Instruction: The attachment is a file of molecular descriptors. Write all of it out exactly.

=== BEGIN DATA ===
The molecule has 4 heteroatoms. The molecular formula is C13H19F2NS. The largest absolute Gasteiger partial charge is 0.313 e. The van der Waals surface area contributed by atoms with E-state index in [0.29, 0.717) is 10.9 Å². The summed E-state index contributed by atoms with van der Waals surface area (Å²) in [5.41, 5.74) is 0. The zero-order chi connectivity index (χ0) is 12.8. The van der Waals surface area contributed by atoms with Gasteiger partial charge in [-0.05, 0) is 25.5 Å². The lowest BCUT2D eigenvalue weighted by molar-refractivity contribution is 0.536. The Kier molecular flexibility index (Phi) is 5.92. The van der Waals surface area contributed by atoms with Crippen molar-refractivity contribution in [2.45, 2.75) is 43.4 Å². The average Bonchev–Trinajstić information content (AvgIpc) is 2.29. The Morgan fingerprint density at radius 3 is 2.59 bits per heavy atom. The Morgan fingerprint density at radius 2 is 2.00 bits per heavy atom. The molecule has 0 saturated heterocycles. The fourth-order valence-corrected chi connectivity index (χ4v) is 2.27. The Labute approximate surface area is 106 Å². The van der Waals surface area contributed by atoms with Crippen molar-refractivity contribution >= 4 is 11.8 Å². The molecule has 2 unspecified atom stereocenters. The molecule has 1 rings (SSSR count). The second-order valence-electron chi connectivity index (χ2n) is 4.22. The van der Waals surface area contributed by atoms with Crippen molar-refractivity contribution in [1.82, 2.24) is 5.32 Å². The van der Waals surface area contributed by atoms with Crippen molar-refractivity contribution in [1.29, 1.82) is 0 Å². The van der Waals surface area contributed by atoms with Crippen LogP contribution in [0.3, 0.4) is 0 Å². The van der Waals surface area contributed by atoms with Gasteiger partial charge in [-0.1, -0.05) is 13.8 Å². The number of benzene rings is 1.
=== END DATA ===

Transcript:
The molecule has 4 heteroatoms. The molecular formula is C13H19F2NS. The largest absolute Gasteiger partial charge is 0.313 e. The van der Waals surface area contributed by atoms with E-state index in [0.29, 0.717) is 10.9 Å². The summed E-state index contributed by atoms with van der Waals surface area (Å²) in [5.41, 5.74) is 0. The zero-order chi connectivity index (χ0) is 12.8. The van der Waals surface area contributed by atoms with Gasteiger partial charge in [-0.05, 0) is 25.5 Å². The lowest BCUT2D eigenvalue weighted by molar-refractivity contribution is 0.536. The Kier molecular flexibility index (Phi) is 5.92. The van der Waals surface area contributed by atoms with Crippen molar-refractivity contribution in [2.45, 2.75) is 43.4 Å². The average Bonchev–Trinajstić information content (AvgIpc) is 2.29. The Morgan fingerprint density at radius 3 is 2.59 bits per heavy atom. The Morgan fingerprint density at radius 2 is 2.00 bits per heavy atom. The molecule has 0 saturated heterocycles. The fourth-order valence-corrected chi connectivity index (χ4v) is 2.27. The Labute approximate surface area is 106 Å². The van der Waals surface area contributed by atoms with Crippen molar-refractivity contribution >= 4 is 11.8 Å². The molecule has 2 unspecified atom stereocenters. The molecule has 1 rings (SSSR count). The second-order valence-electron chi connectivity index (χ2n) is 4.22. The van der Waals surface area contributed by atoms with Crippen molar-refractivity contribution in [1.82, 2.24) is 5.32 Å². The van der Waals surface area contributed by atoms with Crippen molar-refractivity contribution in [1.29, 1.82) is 0 Å². The van der Waals surface area contributed by atoms with Crippen LogP contribution in [0.3, 0.4) is 0 Å². The van der Waals surface area contributed by atoms with Gasteiger partial charge in [-0.1, -0.05) is 13.8 Å². The number of benzene rings is 1.